As a driver’s criminal case is processed through the courts, a driver can request a revocation hearing from DPS. In recent years, drivers have waited months for the phone hearings — in some cases, more than a year, Hunsucker said.
Without speedy administrative hearings, a driver could be given the chance to reoffend.
“The problem is that it takes 12 to 14 months for the Department of Public Safety to give a hearing,” Hunsucker said. “This person could have had one DUI, and months later, they might still have their license. That’s because DPS might not have given them a hearing.”
Hunsucker said the database doesn’t appear to be necessary. He said the department’s master driving index tracks confiscated licenses, which are connected to drunken driving arrests.
The legislation fits recent efforts by Oklahoma lawmakers to crack down on drunken driving. In 2010, a National Highway Traffic Safety Administration report ranked Oklahoma No. 46 nationally for its high rate of impaired driving deaths and No. 51 for its lack of effort to improve impaired driving death rates over the previous decade.
Since that ranking was released, lawmakers passed two bills in hopes to strengthen drunk-driving laws. Six years ago, Gov. Brad Henry signed into law the Aaron Gillming Act, which required drug and alcohol evaluation and an assessment program prior to sentencing. A treatment program became a sentencing option. A year later, in 2011, the Erin Elizabeth Swezey Act mandated interlocking ignition devices on all vehicles owned and operated by DUI offenders — including first-time offenders with a blood alcohol content of .15 or higher.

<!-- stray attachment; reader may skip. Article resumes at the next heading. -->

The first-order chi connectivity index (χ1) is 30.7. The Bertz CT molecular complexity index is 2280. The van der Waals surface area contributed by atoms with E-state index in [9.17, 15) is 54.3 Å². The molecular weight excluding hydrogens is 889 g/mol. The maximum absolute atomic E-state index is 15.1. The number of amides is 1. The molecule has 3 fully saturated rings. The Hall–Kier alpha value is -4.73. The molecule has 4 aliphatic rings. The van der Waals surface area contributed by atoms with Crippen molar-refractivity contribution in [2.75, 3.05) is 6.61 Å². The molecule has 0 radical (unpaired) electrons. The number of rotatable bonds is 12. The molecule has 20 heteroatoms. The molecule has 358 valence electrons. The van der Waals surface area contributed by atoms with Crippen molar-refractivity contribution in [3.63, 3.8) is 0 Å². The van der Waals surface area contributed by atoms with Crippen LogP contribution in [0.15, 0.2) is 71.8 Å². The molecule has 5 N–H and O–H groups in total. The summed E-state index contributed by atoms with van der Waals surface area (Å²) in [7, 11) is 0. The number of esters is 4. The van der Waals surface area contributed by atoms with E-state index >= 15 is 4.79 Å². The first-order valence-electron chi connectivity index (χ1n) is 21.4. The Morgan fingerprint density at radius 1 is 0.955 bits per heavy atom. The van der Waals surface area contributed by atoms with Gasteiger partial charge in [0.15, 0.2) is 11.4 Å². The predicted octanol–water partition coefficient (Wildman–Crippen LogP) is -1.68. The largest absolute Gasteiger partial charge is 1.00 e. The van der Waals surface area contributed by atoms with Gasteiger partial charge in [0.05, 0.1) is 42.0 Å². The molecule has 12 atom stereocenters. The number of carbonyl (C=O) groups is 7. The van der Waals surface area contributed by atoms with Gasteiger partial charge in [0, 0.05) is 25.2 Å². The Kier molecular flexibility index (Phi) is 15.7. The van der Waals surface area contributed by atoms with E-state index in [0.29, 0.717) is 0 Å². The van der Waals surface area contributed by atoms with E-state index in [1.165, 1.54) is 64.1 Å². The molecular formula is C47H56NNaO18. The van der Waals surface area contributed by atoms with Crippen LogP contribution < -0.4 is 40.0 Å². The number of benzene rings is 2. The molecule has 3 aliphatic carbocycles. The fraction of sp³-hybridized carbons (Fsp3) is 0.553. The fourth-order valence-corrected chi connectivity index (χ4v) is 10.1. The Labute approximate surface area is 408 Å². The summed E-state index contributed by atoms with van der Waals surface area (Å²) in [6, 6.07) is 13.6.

The state reports alcohol was a factor in 3,502 vehicle crashes in 2015. Since 2008, the number of drivers and passengers injured or killed in alcohol-related crashes has decreased from 2,652 to 1,615.
Past rankings and the gap in the dual legal system were a black eye on the state, Sanders said.
“It’s sad that it had to take a lawmaker’s wife getting hit for this to pass,” Sanders said.
In the final week of November, Sanders received an email from a district attorney who reported three cases sent from nonrecord municipal courts to the county. Those repeat offenders now face felony DUI charges.
“People are dying,” Sanders said. “People are being seriously injured. Lives are being ruined, and this was a problem we could fix.”
Print headline: To (district) court, Oklahoma’s new DUI law pushes cases to be tried in courts of record in hopes to eliminate threats of repeat offenses, explains bill author.